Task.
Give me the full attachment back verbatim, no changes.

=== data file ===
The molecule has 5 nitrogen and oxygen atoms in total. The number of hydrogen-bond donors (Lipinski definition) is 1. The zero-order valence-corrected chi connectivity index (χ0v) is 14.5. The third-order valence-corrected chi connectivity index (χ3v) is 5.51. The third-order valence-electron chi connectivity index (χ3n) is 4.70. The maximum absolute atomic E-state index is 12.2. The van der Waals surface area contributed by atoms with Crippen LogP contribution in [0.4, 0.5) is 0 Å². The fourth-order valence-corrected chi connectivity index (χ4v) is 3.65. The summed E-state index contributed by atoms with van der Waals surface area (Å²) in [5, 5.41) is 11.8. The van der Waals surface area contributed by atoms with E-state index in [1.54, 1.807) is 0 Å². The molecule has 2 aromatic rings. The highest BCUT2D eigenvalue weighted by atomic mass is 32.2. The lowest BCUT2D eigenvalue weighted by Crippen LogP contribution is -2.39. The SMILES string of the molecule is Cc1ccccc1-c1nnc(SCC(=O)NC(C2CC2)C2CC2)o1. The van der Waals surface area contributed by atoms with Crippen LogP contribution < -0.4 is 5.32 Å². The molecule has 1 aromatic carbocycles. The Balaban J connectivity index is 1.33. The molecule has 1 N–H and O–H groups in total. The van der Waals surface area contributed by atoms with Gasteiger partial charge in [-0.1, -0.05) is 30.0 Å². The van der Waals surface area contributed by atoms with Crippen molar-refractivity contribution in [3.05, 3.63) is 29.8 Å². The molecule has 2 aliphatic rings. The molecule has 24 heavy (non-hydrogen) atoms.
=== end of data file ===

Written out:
The molecule has 5 nitrogen and oxygen atoms in total. The number of hydrogen-bond donors (Lipinski definition) is 1. The zero-order valence-corrected chi connectivity index (χ0v) is 14.5. The third-order valence-corrected chi connectivity index (χ3v) is 5.51. The third-order valence-electron chi connectivity index (χ3n) is 4.70. The maximum absolute atomic E-state index is 12.2. The van der Waals surface area contributed by atoms with Crippen LogP contribution in [0.4, 0.5) is 0 Å². The fourth-order valence-corrected chi connectivity index (χ4v) is 3.65. The summed E-state index contributed by atoms with van der Waals surface area (Å²) in [5, 5.41) is 11.8. The van der Waals surface area contributed by atoms with E-state index in [1.54, 1.807) is 0 Å². The molecule has 2 aromatic rings. The highest BCUT2D eigenvalue weighted by atomic mass is 32.2. The lowest BCUT2D eigenvalue weighted by Crippen LogP contribution is -2.39. The SMILES string of the molecule is Cc1ccccc1-c1nnc(SCC(=O)NC(C2CC2)C2CC2)o1. The van der Waals surface area contributed by atoms with Crippen LogP contribution < -0.4 is 5.32 Å². The molecule has 1 aromatic carbocycles. The Balaban J connectivity index is 1.33. The molecule has 1 N–H and O–H groups in total. The van der Waals surface area contributed by atoms with Gasteiger partial charge in [-0.1, -0.05) is 30.0 Å². The van der Waals surface area contributed by atoms with Crippen molar-refractivity contribution in [3.05, 3.63) is 29.8 Å². The molecule has 2 aliphatic rings. The molecule has 24 heavy (non-hydrogen) atoms.